Laura Bliss is CityLab’s West Coast bureau chief. She also writes MapLab, a biweekly newsletter about maps (subscribe here). Her work has appeared in The New York Times, The Atlantic, Sierra, GOOD, Los Angeles, and elsewhere, including in the book The Future of Transportation.
At the Vatican Observatory, four little-known sisters contributed to an international astronomy project.
At a convention in Paris in 1887, the world’s best astronomers hatched an ambitious plan. Harnessing the emerging technology of glass-plate cameras, they would photograph and map every star in the night sky, plotting each star’s position in an enormous catalog. This massive undertaking would require the participation of 20 observatories across six continents, each of which was assigned to chart a corner of the cosmos.
There are probably plenty of cases to be made for various ”most badass” contributions to the Carte du Ciel, as the multi-decade (and still incomplete) project came to be known. This one has to do with nuns.
Shortly after the initiative was launched, in something of a symbolic gesture of support for scientific research, Pope Leo XIII permitted the Vatican Observatory to help the project along. (Yes, such an observatory exists to this day; various iterations have been operating since the late 18th century.) A series of astronomer-monks were put in charge of the Vatican’s obligations to the Carte du Ciel, but the labor largely involved rote number-crunching and tedious data transfer. Not every high-profile brother-scientist was up to the task.
That’s why in 1909, the archbishop in charge of the observatory wrote to the nearby Sisters of the Holy Child Mary community, reportedly asking for "two sisters with normal vision, patience and a predisposition for methodical and mechanical work.”
Jesuit Father Sabino Maffeo, the present-day archivist and assistant to the director of the Vatican Observatory, told the Catholic News Service that the sisters' general council was not thrilled "about wasting two nuns on a job that had nothing to do with charity." But the superior general was apparently "used to seeing God's will in every request," and allowed two sisters to go help. The Catholic News Service reports on the instrumental scientific work performed by these women:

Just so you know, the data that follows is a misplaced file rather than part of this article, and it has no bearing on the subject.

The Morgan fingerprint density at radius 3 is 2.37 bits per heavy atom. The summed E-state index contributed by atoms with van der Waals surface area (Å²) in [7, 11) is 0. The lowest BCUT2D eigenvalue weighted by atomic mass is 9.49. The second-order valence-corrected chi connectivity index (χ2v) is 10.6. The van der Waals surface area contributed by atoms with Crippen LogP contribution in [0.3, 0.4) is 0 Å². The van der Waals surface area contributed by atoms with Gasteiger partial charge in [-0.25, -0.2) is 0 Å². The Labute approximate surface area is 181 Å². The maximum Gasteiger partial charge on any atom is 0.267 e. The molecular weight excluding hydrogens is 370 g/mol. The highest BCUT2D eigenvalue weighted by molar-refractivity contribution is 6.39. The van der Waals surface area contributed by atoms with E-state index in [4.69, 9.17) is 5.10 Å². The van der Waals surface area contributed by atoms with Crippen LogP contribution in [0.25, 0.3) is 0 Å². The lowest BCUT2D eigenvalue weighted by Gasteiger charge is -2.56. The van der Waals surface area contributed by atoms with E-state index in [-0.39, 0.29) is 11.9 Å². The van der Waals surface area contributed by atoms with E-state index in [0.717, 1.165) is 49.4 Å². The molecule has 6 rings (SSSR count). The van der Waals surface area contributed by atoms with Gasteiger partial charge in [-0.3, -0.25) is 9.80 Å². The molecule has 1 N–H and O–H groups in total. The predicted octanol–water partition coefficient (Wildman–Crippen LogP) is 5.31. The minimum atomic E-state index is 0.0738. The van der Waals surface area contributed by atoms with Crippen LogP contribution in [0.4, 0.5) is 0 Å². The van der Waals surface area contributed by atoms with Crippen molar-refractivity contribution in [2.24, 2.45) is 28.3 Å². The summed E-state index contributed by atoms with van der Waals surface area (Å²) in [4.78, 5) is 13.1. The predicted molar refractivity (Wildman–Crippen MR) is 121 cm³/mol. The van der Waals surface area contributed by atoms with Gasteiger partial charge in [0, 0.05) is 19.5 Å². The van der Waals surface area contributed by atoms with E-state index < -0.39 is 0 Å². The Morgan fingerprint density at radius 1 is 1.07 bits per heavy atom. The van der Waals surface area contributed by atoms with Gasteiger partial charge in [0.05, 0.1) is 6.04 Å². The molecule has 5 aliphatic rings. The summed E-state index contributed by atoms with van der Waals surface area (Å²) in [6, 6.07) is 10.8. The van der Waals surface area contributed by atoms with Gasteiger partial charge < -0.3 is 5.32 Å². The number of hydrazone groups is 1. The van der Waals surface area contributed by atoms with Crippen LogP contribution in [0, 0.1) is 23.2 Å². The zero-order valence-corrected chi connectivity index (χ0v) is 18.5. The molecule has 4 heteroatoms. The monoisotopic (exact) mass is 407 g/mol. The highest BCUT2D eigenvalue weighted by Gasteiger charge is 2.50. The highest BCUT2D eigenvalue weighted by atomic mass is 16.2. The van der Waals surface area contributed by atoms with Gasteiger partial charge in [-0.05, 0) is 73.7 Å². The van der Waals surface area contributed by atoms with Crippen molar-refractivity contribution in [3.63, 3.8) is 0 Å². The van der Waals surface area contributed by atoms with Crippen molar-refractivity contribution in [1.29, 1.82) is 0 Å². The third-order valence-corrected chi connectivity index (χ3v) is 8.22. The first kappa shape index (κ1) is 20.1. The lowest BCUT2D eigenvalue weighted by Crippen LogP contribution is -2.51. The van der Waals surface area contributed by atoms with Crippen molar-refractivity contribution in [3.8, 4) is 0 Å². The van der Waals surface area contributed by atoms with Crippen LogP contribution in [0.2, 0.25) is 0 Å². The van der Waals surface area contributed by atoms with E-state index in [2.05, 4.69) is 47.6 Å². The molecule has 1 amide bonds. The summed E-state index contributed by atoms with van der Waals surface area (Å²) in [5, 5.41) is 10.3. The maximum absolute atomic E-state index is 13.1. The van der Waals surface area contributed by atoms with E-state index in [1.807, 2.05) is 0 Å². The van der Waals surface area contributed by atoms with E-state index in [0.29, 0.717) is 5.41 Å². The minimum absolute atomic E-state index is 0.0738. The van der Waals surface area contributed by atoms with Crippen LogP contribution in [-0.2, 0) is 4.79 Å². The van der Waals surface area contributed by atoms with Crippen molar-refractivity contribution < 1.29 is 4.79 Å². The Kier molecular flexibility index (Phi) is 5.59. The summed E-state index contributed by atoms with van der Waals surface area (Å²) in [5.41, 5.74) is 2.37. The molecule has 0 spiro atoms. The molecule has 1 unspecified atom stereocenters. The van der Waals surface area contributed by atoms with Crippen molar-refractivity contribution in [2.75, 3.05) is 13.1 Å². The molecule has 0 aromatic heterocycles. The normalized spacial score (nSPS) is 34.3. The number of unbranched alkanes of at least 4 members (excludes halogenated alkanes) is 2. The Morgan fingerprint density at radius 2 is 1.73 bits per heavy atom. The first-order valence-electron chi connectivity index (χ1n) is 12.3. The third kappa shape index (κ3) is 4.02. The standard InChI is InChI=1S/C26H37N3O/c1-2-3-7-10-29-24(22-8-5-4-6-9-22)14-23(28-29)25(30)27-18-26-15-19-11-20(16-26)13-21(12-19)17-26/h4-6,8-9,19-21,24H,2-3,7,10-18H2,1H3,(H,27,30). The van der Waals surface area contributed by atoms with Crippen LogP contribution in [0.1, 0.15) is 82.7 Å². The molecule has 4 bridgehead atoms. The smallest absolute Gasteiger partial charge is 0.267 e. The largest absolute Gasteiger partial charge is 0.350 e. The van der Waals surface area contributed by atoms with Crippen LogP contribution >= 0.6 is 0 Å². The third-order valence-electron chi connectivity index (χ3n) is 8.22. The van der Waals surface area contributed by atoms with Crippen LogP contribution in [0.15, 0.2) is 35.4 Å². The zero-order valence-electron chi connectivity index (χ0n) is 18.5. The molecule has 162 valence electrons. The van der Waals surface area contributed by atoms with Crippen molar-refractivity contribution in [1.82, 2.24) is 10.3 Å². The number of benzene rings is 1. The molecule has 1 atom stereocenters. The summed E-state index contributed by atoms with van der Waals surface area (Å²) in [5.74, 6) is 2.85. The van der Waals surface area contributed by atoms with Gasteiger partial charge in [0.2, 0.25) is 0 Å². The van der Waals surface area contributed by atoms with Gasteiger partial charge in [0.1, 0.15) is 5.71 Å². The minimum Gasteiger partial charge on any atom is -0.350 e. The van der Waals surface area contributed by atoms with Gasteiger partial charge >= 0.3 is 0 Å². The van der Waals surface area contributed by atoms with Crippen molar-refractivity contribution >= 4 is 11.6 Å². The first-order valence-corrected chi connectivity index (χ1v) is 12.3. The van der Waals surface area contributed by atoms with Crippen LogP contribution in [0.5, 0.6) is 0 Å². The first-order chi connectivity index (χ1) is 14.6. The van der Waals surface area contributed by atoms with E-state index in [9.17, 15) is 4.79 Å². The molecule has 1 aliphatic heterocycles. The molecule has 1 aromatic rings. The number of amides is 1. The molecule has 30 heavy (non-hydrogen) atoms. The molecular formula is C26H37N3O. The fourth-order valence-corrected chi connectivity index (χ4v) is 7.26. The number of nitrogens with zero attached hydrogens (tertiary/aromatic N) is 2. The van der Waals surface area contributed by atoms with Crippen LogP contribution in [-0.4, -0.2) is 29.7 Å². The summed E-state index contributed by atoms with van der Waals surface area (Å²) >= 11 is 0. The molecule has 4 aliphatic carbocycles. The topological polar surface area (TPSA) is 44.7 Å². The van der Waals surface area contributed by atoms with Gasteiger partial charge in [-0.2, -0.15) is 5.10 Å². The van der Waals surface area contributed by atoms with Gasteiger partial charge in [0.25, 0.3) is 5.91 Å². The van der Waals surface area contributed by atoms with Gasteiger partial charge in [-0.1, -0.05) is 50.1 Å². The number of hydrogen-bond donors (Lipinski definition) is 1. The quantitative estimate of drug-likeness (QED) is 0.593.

Work for the sisters began in 1910, but soon required a third and later a fourth nun to join the team. Two would sit in front of a microscope mounted on an inclined plane with a light shining under the plate-glass photograph of one section of the night sky.
The plates were overlaid with numbered grids and the sisters would measure and read out loud each star's location on two axes and another would register the coordinates in a ledger. They would also check enlarged versions of the images on paper.
… From 1910 to 1921, the nuns surveyed the brightness and positions of 481,215 stars off of hundreds of glass plates.
The “alacrity and diligence” of Sisters Emilia Ponzoni, Regina Colombo, Concetta Finardi, and Luigia Panceri was given special praise in the Vatican’s final product, a 10-volume “astrographic catalog” published in sections between 1900 and 1928. How’s that for a spiritual mission accomplished?
The Vatican Observatory continued updating its Carte du Ciel research into the 1950s, but by then the nuns were long gone. According to the observatory’s current director, Brother Guy Consolmagno, management of the Observatory was handed over to the Jesuits, an all-male religious order, in 1930. That means there are no women presently on its scientific staff. But Consolmagno notes that a few female astronomy professors do work as “adjunct scholars, appointed and approved by the Vatican who work at their home institutions but who visit regularly to use our facilities and collaborate in our work.” Still more come on sabbatical and as part of the observatory’s biannual astronomy summer school.
As for the nuns, the mapping techniques they used were made obsolete by leaps forward in telescopic technology. But as the Catholic News Service reports, “modern-day scientists eventually discovered that comparing the star positions recorded a century earlier with current satellite positions provided valuable information about star motions for millions of stars”—essential for understanding the arrangement of the cosmos. Perhaps that’s a service to a higher power. Most certainly, it was a service to humankind.